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Satellites and Caribou
The Why and How of Satellite Collaring Caribou

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Finding caribou locations using conventional VHF radio transmitters can be a problem because these animals live so far north. Extreme cold, blizzards and enduring darkness make locating the animals by plane difficult or impossible for much of the year. A satellite collar can send a signal in the dark of night and even in the middle of a blizzard.

Courtesy US Fish and Wildlife Service
There are two satellites that orbit the earth from North to South Pole 14 times each day. These satellites orbit the earth over 500 miles up (over 800 km). They scan for the collars signal and with the aid of computers onboard, locate the caribou within 1000 meters of accuracy. That's pretty good for 500 miles away!

From way up there in space the satellite can "see" a patch of the Earth about 3,000 miles (5,000 km) wide. At the speed that they travel, they have about10 to 14 minutes to register thecollar's signal before they go too far and lose it.

The collars on the Porcupine Caribou are programed to transmit a signal for 8 hours one day a week. At this rate, the collars should have battery power for 18 months. This seems to be a good program because collars are really expensive. One collar costs about $2700!

Caribou wearing radio collar

Do collars get in the way of the caribou? As a general rule, the collar total weight should be no more than 4% of the caribou's weight. What is the weight limit on a 200 pound caribou?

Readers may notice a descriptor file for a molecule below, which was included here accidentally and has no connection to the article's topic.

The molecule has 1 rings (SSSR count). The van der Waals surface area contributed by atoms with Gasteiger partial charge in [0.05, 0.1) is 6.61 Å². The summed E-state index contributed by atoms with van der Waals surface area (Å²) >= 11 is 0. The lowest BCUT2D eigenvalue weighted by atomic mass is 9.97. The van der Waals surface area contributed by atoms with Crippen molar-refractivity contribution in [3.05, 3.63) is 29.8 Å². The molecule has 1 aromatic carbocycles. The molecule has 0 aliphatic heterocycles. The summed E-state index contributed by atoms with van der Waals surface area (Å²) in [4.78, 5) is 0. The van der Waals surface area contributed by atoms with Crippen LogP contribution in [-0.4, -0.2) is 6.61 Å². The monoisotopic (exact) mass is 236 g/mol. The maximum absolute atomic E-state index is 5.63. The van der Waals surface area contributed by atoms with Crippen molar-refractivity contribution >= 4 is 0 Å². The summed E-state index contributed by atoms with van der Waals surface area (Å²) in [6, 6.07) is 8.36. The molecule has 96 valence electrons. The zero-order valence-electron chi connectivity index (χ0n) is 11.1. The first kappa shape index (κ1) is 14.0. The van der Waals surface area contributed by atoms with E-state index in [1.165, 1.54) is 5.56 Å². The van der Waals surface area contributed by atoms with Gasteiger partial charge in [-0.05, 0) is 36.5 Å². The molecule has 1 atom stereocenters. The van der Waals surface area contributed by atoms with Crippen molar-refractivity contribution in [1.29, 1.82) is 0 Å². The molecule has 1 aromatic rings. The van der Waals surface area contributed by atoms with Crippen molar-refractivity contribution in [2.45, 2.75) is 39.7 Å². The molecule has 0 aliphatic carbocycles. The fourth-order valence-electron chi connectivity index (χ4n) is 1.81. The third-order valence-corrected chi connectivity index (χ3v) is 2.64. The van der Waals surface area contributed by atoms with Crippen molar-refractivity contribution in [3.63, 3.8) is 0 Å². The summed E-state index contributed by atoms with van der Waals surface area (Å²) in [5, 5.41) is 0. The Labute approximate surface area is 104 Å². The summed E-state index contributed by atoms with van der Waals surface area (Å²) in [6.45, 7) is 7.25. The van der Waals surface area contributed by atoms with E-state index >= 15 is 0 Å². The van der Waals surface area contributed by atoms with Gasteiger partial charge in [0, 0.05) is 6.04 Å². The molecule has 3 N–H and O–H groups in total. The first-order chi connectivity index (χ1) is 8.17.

Do the Math!
To help scientists study the herd, they need to collar 8 caribou. About how much would it cost to buy them?

How Do You Collar a Caribou?
There are a couple of ways caribou are captured for collaring. Sometimes the animals are captured while they swim across rivers during migration. Biologists armed with ropes use canoes to get close to the caribou. Once roped they are slowly drawn to the canoe where a fresh collar is attached.

A second method involves a helicopter and a special tool called a net gun.Once the pilot locates the animal targeted for collaring, the shooter uses the net gun to propel a large net over the front half of the cow. The caribou is strong and requires a couple of people to get her under control. Her legs are tied to prevent because a caribou can kick really hard. Once they are tied the animal calms down and the collar can be put on. Scientists can also take measurements and blood samples.

Using a Net Gun to Capture a Caribou for Collaring